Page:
Gypsy, Little Theatre Company – Palace Theatre, Southend
Gypsy is one of my ‘all-time’ favourite Musicals and so I was very excited to see this production from the Little Theatre Company. Based on a true story it takes us on a rollercoaster ride from the bottom end of vaudeville to the top of burlesque.
Starting with the young talent that represents the baby versions of the main characters we had some great performances from them all, with very tight dance routines and great vocals. Amongst the six young performers, it was Sebastian Poskitt-Richardson as Baby Tulsa who really stood out and had great energy – I do feel he will be one to watch in the future.
I did feel that Molly Hall as Baby June could perhaps have been a little sweeter and sugarier and generally over the top in her portrayal but I am confident this will grow with her future performances. Chelsea-Louise Wilkes was perfectly shy and understated as Baby Louise. All the youngsters at tonight’s show were a great credit to the society and themselves.
The adult versions, therefore, had a lot to live up to… but they did not let themselves down in any way. Eleanor Softly as June was suitably nasally and cheesy as Dainty June and her number with Alice Fillary as Louise – “If Mamma Got Married” was beautifully staged and one that I really enjoyed.
All the adult boys delivered well but it was a delight to see Chris Higginson playing Tulsa who was the right age to play the part, with great singing and acting skills but who could really dance. He stood out in the group numbers but his solo “All I need is the Girl” was charming.
Alice Fillary as Louise was just divine. I often found myself watching her when she was not the centre of the action as her acting and re-acting was just perfect. She completely understood the characterisation and her character growth throughout was spot on. I loved her singing voice but it was her acting that totally captivated me. A Stunning Performance!
Ian Benson had just the right amount of stability as Herbie, the contrast to Rose and his numbers with Stephanie Wilson were very enjoyable to watch.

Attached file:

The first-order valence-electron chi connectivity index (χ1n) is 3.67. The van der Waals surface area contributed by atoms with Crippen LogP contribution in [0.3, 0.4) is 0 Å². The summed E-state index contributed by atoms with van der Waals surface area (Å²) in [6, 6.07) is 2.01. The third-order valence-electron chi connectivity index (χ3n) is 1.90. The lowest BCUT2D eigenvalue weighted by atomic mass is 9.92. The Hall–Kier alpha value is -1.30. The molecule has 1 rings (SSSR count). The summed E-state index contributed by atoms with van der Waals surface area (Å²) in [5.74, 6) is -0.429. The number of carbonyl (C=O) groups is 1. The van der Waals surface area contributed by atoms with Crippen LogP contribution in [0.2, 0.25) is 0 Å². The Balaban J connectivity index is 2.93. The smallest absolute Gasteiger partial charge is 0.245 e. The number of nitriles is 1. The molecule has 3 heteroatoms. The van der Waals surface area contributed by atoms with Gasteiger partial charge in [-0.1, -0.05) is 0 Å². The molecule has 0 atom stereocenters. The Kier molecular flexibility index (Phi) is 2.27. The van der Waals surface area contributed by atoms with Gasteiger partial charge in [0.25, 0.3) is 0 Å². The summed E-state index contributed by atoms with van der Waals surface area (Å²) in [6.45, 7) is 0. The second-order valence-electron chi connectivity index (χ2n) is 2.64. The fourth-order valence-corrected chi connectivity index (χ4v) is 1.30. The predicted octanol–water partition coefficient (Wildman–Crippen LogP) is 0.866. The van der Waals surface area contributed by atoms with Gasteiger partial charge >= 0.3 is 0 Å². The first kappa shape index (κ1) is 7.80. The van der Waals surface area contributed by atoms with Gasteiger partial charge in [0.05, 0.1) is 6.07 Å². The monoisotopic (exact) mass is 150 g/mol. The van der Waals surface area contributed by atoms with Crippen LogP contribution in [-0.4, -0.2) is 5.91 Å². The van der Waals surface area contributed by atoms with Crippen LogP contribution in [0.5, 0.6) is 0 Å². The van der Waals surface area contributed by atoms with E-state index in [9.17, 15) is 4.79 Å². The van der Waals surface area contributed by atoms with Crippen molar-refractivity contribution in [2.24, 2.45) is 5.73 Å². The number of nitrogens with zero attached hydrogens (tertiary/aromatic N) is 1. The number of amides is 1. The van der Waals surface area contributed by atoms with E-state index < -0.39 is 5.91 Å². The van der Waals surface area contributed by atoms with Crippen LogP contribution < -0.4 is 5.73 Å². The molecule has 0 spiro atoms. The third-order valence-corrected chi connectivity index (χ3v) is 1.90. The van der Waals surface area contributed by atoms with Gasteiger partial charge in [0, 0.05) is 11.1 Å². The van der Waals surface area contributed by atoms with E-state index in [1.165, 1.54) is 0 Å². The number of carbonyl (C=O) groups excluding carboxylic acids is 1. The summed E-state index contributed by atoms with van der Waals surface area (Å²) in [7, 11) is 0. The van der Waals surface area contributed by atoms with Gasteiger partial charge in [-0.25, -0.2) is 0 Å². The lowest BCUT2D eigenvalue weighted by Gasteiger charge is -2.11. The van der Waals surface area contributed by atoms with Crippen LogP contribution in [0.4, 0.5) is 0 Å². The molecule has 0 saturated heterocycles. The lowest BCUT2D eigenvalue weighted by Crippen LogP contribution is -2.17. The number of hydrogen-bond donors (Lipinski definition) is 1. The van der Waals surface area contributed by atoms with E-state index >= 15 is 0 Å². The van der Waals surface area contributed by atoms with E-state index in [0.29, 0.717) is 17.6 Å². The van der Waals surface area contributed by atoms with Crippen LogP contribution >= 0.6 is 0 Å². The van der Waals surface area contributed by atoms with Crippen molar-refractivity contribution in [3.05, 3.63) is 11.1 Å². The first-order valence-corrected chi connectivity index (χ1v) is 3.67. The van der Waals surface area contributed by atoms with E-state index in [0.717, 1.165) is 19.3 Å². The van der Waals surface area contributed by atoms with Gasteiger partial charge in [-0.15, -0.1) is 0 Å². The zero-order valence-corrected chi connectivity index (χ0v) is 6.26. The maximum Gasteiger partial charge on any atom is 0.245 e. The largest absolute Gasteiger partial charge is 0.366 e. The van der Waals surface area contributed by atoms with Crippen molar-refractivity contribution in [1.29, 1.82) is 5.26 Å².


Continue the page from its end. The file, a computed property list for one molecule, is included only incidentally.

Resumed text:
I have to say – and this is a personal comment – that I wish the MD wasn’t lit through-out the show as this was so often distracting but the orchestra was excellent with a top-class brass section which is vital to the show.
My favourite number in the show has to be “Gotta have a Gimmick” and Laura Harper, Lianne Larthe and Sarah Pettican relished this number – each with their own gimmick they gave a brilliant performance and the audience loved it.
However, the “star” of this show is definitely Stephanie Wilson as Mamma Rose. Having seen Imelda Staunton play the role I wasn’t sure how anyone else could compare but Stephanie gives, gives and just gives us more and is a tour de force throughout the show. Her diction was superb as I could hear everything she said and sung and she never held back on what is essentially a physical workout. This was a masterclass in performance.
I would say the whole cast line up was exceptional and it difficult to believe this is an amateur production – however there were a few hiccups – follow spots who wandered or couldn’t stay on the principals, some painful and noisy scene changes during solos and dialogue scenes and tabs that flew out in Stephanie big number – ‘Roses Turn’ allowing us to see stagehands trying to hide behind/cover themselves with tab curtains in the wings which was disappointedly distracting.
But we must remember that the cast has been rehearsing for weeks and most technicians only get a couple of rehearsals to perfect their part in the show. These are minor issues and if they can be ironed out then this show will be as professional as any I have ever seen.
I have to congratulate the group on staging such a fantastic show, which lived up to my hopes and delivered on all levels. Congratulations to everyone involved